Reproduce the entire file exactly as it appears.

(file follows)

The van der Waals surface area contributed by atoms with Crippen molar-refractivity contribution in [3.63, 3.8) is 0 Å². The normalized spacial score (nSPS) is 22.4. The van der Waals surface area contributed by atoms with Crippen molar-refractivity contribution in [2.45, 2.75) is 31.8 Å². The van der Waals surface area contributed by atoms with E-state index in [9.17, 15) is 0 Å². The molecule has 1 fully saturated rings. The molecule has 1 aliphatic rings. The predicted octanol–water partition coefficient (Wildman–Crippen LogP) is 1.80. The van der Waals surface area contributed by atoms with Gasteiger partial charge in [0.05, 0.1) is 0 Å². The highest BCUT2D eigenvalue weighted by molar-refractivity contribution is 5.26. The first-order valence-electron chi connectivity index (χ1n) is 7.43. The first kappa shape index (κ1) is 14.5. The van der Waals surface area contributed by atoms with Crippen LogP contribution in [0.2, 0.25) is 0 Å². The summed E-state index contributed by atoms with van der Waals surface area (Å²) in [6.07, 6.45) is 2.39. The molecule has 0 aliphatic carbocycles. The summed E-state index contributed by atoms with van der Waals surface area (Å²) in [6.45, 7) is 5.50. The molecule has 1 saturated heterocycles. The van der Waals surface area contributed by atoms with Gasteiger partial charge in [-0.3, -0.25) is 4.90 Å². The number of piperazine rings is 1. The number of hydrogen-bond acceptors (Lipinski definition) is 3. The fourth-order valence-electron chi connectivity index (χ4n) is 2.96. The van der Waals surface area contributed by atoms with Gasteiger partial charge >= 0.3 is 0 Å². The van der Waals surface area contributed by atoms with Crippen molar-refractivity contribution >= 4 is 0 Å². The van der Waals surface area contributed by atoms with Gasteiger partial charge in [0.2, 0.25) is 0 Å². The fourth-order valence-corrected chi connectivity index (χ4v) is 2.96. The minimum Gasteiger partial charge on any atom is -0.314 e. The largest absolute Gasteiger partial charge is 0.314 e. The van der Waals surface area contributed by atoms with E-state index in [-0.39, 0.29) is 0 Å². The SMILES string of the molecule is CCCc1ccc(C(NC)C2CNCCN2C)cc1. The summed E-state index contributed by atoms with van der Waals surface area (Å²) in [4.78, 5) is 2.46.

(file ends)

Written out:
The van der Waals surface area contributed by atoms with Crippen molar-refractivity contribution in [3.63, 3.8) is 0 Å². The normalized spacial score (nSPS) is 22.4. The van der Waals surface area contributed by atoms with Crippen molar-refractivity contribution in [2.45, 2.75) is 31.8 Å². The van der Waals surface area contributed by atoms with E-state index in [9.17, 15) is 0 Å². The molecule has 1 fully saturated rings. The molecule has 1 aliphatic rings. The predicted octanol–water partition coefficient (Wildman–Crippen LogP) is 1.80. The van der Waals surface area contributed by atoms with Gasteiger partial charge in [0.05, 0.1) is 0 Å². The highest BCUT2D eigenvalue weighted by molar-refractivity contribution is 5.26. The first-order valence-electron chi connectivity index (χ1n) is 7.43. The first kappa shape index (κ1) is 14.5. The van der Waals surface area contributed by atoms with Crippen LogP contribution in [0.2, 0.25) is 0 Å². The summed E-state index contributed by atoms with van der Waals surface area (Å²) in [6.07, 6.45) is 2.39. The molecule has 0 aliphatic carbocycles. The summed E-state index contributed by atoms with van der Waals surface area (Å²) in [6.45, 7) is 5.50. The molecule has 1 saturated heterocycles. The van der Waals surface area contributed by atoms with Gasteiger partial charge in [-0.3, -0.25) is 4.90 Å². The number of piperazine rings is 1. The number of hydrogen-bond acceptors (Lipinski definition) is 3. The fourth-order valence-electron chi connectivity index (χ4n) is 2.96. The van der Waals surface area contributed by atoms with Gasteiger partial charge >= 0.3 is 0 Å². The van der Waals surface area contributed by atoms with Crippen molar-refractivity contribution >= 4 is 0 Å². The van der Waals surface area contributed by atoms with Gasteiger partial charge in [0.2, 0.25) is 0 Å². The fourth-order valence-corrected chi connectivity index (χ4v) is 2.96. The minimum Gasteiger partial charge on any atom is -0.314 e. The largest absolute Gasteiger partial charge is 0.314 e. The van der Waals surface area contributed by atoms with E-state index in [-0.39, 0.29) is 0 Å². The SMILES string of the molecule is CCCc1ccc(C(NC)C2CNCCN2C)cc1. The summed E-state index contributed by atoms with van der Waals surface area (Å²) in [4.78, 5) is 2.46.